B) The unity in question is not, then, unity of objective knowledge but a unity which is rigorously structural.

a) By virtue of being structural, it is above all a unity which is not noetic but noergic, i.e., a unity of apprehension. There are neither two apprehensions nor two fonts of knowledge, nor for that matter two principles of knowledge; there are only two moments (content and formality) of a single apprehension, of a single sentient intellection.

b) This unity unfolds in two intellections only when what is intellectively known is a real thing "among" others. Then intuition is just primordial apprehension of reality, and concept is also a mode of intellection, the mediated intellection of reality. They are but two modes of actualization of the same reality.

c) There is a unity between these two modes, not the "unity of synthesis" but the "unity of unfolding". This unfolding is what comprises the ex in evidence. In virtue of that, there is an unquestionable supremacy of intuition over evidence, not because of its qualitative content but by virtue of the primary mode of apprehending reality. All evidence, however rich and rigorous it may be, is always intuition unfolded in the ex. Let me repeat once again that I am not referring to the content of what is apprehended but to the primary mode of apprehending reality. In contrast to what Kant maintains, it is not the concept which illuminates {251} intuition, but intuition which illuminates the concept. And in turn, the concept is not a mere reference to the object, but to the reality apprehended in intuition, retrieved and unfolded in the form of "might be".

d) All knowledge is an elaboration of this primary sentient intellection. We shall see this in another chapter.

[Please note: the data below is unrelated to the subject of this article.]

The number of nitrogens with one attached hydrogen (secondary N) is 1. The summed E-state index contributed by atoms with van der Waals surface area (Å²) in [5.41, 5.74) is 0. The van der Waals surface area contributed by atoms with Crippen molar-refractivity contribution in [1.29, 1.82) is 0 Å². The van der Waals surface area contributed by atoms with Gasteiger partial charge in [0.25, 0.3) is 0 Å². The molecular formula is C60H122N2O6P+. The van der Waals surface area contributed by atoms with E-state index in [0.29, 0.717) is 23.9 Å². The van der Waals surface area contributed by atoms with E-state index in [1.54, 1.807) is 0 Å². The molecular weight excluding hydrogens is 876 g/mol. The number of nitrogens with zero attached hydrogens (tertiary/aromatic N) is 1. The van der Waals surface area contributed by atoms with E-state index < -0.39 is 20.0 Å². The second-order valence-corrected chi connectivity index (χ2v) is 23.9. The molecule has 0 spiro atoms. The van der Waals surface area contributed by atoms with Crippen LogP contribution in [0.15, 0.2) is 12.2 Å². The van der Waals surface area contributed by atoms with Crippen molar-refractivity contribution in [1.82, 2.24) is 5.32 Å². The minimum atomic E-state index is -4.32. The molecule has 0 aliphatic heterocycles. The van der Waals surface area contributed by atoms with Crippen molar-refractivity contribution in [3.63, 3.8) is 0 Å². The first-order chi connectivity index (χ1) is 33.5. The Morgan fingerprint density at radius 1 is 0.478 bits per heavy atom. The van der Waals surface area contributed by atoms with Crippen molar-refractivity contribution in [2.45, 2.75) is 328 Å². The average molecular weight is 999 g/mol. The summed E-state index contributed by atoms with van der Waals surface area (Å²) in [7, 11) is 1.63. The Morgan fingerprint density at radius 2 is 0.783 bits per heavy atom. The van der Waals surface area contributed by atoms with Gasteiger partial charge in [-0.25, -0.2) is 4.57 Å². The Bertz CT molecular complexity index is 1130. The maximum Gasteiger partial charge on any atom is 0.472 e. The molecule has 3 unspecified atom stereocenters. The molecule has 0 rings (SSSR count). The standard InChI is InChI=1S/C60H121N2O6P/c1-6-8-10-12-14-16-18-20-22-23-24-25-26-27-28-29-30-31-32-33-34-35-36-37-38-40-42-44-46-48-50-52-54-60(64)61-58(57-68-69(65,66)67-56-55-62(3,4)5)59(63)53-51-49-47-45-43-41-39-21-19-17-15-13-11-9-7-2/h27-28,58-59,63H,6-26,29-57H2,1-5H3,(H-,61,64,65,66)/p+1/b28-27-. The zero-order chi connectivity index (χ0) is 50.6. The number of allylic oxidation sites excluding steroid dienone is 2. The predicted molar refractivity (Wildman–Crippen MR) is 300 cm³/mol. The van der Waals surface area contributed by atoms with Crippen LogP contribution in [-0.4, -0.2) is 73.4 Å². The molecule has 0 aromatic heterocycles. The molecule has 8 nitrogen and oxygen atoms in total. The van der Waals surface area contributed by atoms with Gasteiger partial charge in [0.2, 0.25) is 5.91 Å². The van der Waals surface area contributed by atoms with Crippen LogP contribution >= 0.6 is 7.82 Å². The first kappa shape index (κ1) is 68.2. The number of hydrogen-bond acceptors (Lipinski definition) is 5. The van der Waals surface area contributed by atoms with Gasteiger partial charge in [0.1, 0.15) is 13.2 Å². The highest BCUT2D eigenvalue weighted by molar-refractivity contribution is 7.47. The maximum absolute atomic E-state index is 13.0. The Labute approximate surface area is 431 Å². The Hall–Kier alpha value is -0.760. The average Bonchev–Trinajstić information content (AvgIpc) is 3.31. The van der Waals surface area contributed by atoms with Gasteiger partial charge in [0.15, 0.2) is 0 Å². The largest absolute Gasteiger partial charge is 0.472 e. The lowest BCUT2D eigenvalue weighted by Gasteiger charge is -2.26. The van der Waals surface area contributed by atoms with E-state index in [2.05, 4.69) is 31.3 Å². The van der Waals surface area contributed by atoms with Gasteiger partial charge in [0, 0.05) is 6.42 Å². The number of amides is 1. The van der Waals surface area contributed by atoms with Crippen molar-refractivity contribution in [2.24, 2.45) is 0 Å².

In summary, intuition and concept refer back to primordial apprehension and to evidence. Their difference does not lie in their being two fonts of knowledge, but in being two modes of actualization of the real in a single act of noergic apprehension. In this apprehension, evidence and therefore the concept is not found in a synthetic unity with intuition—as Kant thought—but in unity of unfolding. The intellection of the real in this unfolding is affirmation. It is found determined by the evidence as a moment that demands. The concept is accurate intuition, and intuition is demand of a concept, i.e., of its unfolding.

Thus we have examined the two questions which we posed to ourselves about what it is to intellectively know a real thing at a distance, i.e., by stepping back. To do so is to affirm, to judge. And we asked ourselves about the structure of affirmation, i.e., what it is to affirm, and what are the forms and modes of affirmation. As affirmation is not, in any obvious way, univocally determined, we had to ask after studying its structure what it is in a real thing which determines the intellective intention of affirmation. This determination is evidential demand. With that we have finished our examination of what it means to intellectively know a thing at a distance, by stepping back. This intellective knowing of a thing by stepping back is the second phase of a "single" intellective moment. It is a movement in whose first phase one steps back from what the thing is in {252} reality; being

impelled thus acquires the character of stepping back. But in this stepping back, at this distance, the real thing holds us fast and then the intentum acquires the character of affirmative intention. In both of its phases alike, this intellection is an intellective movement in the middle of "the" reality in which we intellectively know what a thing is in reality with respect to other things. It is a mode of intellection determined in the intelligence by a differential actualization in which the real thing is actualized "among" others. But prior to this, the real is already actualized in the intelligence unitarily, i.e., the real has been actualized in it in and by itself.

Now, mediated intellection of what a thing is in reality is an intellection determined by evidence, which confers upon affirmative intellection, upon the logos, its own character, viz. truth. Here the problem springs upon us: affirmation and truth. This is the theme of the next chapter.